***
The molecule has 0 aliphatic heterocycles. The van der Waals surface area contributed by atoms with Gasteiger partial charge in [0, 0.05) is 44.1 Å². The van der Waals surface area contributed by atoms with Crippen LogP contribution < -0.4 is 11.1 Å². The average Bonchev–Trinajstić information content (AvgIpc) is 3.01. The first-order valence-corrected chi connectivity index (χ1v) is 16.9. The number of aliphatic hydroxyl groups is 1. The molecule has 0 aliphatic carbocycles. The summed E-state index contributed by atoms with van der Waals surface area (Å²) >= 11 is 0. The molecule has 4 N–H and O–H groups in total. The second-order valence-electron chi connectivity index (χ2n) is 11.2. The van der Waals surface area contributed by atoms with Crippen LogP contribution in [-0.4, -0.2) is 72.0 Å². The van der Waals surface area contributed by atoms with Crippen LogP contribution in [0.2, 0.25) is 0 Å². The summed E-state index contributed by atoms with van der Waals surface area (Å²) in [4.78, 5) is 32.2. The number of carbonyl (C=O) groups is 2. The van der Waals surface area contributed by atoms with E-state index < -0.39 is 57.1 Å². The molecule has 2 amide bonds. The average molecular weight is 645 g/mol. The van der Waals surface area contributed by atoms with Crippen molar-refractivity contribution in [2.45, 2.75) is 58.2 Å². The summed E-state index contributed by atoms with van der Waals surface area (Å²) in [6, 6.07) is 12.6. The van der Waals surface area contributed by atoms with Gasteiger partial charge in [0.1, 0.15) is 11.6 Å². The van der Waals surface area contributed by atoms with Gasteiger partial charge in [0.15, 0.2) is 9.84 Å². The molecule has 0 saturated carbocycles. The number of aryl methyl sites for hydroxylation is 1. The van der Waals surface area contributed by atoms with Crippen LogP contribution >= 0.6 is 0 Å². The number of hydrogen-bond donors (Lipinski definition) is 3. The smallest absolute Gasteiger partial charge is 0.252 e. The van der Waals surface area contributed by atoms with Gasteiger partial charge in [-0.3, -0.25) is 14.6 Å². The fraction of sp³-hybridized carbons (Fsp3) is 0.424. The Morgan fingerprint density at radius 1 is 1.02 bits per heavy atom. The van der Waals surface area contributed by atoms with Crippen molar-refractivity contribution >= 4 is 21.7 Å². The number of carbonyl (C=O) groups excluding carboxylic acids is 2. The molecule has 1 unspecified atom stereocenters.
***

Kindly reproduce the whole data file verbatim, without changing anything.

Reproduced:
The molecule has 0 aliphatic heterocycles. The van der Waals surface area contributed by atoms with Gasteiger partial charge in [0, 0.05) is 44.1 Å². The van der Waals surface area contributed by atoms with Crippen LogP contribution < -0.4 is 11.1 Å². The average Bonchev–Trinajstić information content (AvgIpc) is 3.01. The first-order valence-corrected chi connectivity index (χ1v) is 16.9. The number of aliphatic hydroxyl groups is 1. The molecule has 0 aliphatic carbocycles. The summed E-state index contributed by atoms with van der Waals surface area (Å²) >= 11 is 0. The molecule has 4 N–H and O–H groups in total. The second-order valence-electron chi connectivity index (χ2n) is 11.2. The van der Waals surface area contributed by atoms with Crippen LogP contribution in [-0.4, -0.2) is 72.0 Å². The van der Waals surface area contributed by atoms with Crippen LogP contribution in [0.2, 0.25) is 0 Å². The summed E-state index contributed by atoms with van der Waals surface area (Å²) in [4.78, 5) is 32.2. The number of carbonyl (C=O) groups is 2. The van der Waals surface area contributed by atoms with E-state index < -0.39 is 57.1 Å². The molecule has 2 amide bonds. The average molecular weight is 645 g/mol. The van der Waals surface area contributed by atoms with Crippen molar-refractivity contribution in [2.45, 2.75) is 58.2 Å². The summed E-state index contributed by atoms with van der Waals surface area (Å²) in [6, 6.07) is 12.6. The van der Waals surface area contributed by atoms with Gasteiger partial charge in [0.1, 0.15) is 11.6 Å². The van der Waals surface area contributed by atoms with Gasteiger partial charge in [0.15, 0.2) is 9.84 Å². The molecule has 0 saturated carbocycles. The number of aryl methyl sites for hydroxylation is 1. The van der Waals surface area contributed by atoms with Crippen LogP contribution >= 0.6 is 0 Å². The number of hydrogen-bond donors (Lipinski definition) is 3. The smallest absolute Gasteiger partial charge is 0.252 e. The van der Waals surface area contributed by atoms with Gasteiger partial charge in [-0.3, -0.25) is 14.6 Å². The fraction of sp³-hybridized carbons (Fsp3) is 0.424. The Morgan fingerprint density at radius 1 is 1.02 bits per heavy atom. The van der Waals surface area contributed by atoms with Crippen molar-refractivity contribution >= 4 is 21.7 Å². The number of carbonyl (C=O) groups excluding carboxylic acids is 2. The molecule has 1 unspecified atom stereocenters.